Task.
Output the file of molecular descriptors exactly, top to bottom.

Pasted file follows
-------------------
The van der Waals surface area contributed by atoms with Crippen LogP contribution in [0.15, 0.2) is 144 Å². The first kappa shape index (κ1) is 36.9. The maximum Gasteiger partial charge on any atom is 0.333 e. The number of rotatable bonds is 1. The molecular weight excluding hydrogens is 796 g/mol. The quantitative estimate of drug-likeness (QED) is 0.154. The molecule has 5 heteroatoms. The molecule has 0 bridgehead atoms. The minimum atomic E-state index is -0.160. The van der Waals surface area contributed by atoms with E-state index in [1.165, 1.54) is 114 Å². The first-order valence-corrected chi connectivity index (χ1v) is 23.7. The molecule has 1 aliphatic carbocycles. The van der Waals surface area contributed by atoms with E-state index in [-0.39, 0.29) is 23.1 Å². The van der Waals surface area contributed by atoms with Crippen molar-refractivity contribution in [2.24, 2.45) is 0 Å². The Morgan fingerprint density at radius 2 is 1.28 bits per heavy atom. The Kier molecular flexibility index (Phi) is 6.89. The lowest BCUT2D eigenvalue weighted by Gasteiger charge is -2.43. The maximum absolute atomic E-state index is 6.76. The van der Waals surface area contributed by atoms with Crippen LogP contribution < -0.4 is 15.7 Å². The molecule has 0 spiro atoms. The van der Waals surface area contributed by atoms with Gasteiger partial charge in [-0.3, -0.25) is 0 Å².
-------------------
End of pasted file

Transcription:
The van der Waals surface area contributed by atoms with Crippen LogP contribution in [0.15, 0.2) is 144 Å². The first kappa shape index (κ1) is 36.9. The maximum Gasteiger partial charge on any atom is 0.333 e. The number of rotatable bonds is 1. The molecular weight excluding hydrogens is 796 g/mol. The quantitative estimate of drug-likeness (QED) is 0.154. The molecule has 5 heteroatoms. The molecule has 0 bridgehead atoms. The minimum atomic E-state index is -0.160. The van der Waals surface area contributed by atoms with E-state index in [1.165, 1.54) is 114 Å². The first-order valence-corrected chi connectivity index (χ1v) is 23.7. The molecule has 1 aliphatic carbocycles. The van der Waals surface area contributed by atoms with E-state index in [-0.39, 0.29) is 23.1 Å². The van der Waals surface area contributed by atoms with Crippen molar-refractivity contribution in [2.24, 2.45) is 0 Å². The Morgan fingerprint density at radius 2 is 1.28 bits per heavy atom. The Kier molecular flexibility index (Phi) is 6.89. The lowest BCUT2D eigenvalue weighted by Gasteiger charge is -2.43. The maximum absolute atomic E-state index is 6.76. The van der Waals surface area contributed by atoms with Crippen LogP contribution < -0.4 is 15.7 Å². The molecule has 0 spiro atoms. The van der Waals surface area contributed by atoms with Gasteiger partial charge in [-0.3, -0.25) is 0 Å².